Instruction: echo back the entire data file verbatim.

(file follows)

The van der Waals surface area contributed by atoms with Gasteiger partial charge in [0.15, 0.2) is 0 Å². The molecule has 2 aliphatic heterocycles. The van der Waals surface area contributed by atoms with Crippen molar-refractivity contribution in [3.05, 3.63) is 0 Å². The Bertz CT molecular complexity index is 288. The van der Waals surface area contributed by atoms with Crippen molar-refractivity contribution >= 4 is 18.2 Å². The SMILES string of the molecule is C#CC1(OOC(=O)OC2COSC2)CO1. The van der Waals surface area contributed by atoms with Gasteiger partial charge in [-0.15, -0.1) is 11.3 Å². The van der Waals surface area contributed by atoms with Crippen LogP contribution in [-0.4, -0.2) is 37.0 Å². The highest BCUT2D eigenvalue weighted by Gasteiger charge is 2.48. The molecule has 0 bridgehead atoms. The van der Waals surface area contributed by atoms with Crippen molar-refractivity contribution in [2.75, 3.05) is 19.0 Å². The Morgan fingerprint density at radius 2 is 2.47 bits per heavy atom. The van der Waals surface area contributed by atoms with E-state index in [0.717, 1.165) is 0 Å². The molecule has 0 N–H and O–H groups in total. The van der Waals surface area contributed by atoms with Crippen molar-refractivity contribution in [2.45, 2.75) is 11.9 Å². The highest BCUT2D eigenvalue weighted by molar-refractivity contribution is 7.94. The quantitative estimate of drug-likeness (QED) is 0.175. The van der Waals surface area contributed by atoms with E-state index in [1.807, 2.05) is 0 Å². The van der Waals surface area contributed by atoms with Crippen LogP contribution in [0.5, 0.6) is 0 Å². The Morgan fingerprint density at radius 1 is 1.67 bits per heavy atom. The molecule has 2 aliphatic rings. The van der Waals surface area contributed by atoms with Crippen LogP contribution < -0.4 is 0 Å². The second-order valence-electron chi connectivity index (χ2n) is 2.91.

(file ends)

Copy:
The van der Waals surface area contributed by atoms with Gasteiger partial charge in [0.15, 0.2) is 0 Å². The molecule has 2 aliphatic heterocycles. The van der Waals surface area contributed by atoms with Crippen molar-refractivity contribution in [3.05, 3.63) is 0 Å². The Bertz CT molecular complexity index is 288. The van der Waals surface area contributed by atoms with Crippen molar-refractivity contribution >= 4 is 18.2 Å². The SMILES string of the molecule is C#CC1(OOC(=O)OC2COSC2)CO1. The van der Waals surface area contributed by atoms with Gasteiger partial charge in [-0.15, -0.1) is 11.3 Å². The van der Waals surface area contributed by atoms with Crippen LogP contribution in [-0.4, -0.2) is 37.0 Å². The highest BCUT2D eigenvalue weighted by Gasteiger charge is 2.48. The molecule has 0 bridgehead atoms. The van der Waals surface area contributed by atoms with Crippen molar-refractivity contribution in [2.75, 3.05) is 19.0 Å². The Morgan fingerprint density at radius 2 is 2.47 bits per heavy atom. The van der Waals surface area contributed by atoms with E-state index in [0.717, 1.165) is 0 Å². The molecule has 0 N–H and O–H groups in total. The van der Waals surface area contributed by atoms with Crippen molar-refractivity contribution in [2.45, 2.75) is 11.9 Å². The highest BCUT2D eigenvalue weighted by molar-refractivity contribution is 7.94. The quantitative estimate of drug-likeness (QED) is 0.175. The van der Waals surface area contributed by atoms with E-state index in [1.807, 2.05) is 0 Å². The van der Waals surface area contributed by atoms with Crippen LogP contribution in [0.5, 0.6) is 0 Å². The Morgan fingerprint density at radius 1 is 1.67 bits per heavy atom. The molecule has 2 aliphatic rings. The van der Waals surface area contributed by atoms with Crippen LogP contribution < -0.4 is 0 Å². The second-order valence-electron chi connectivity index (χ2n) is 2.91.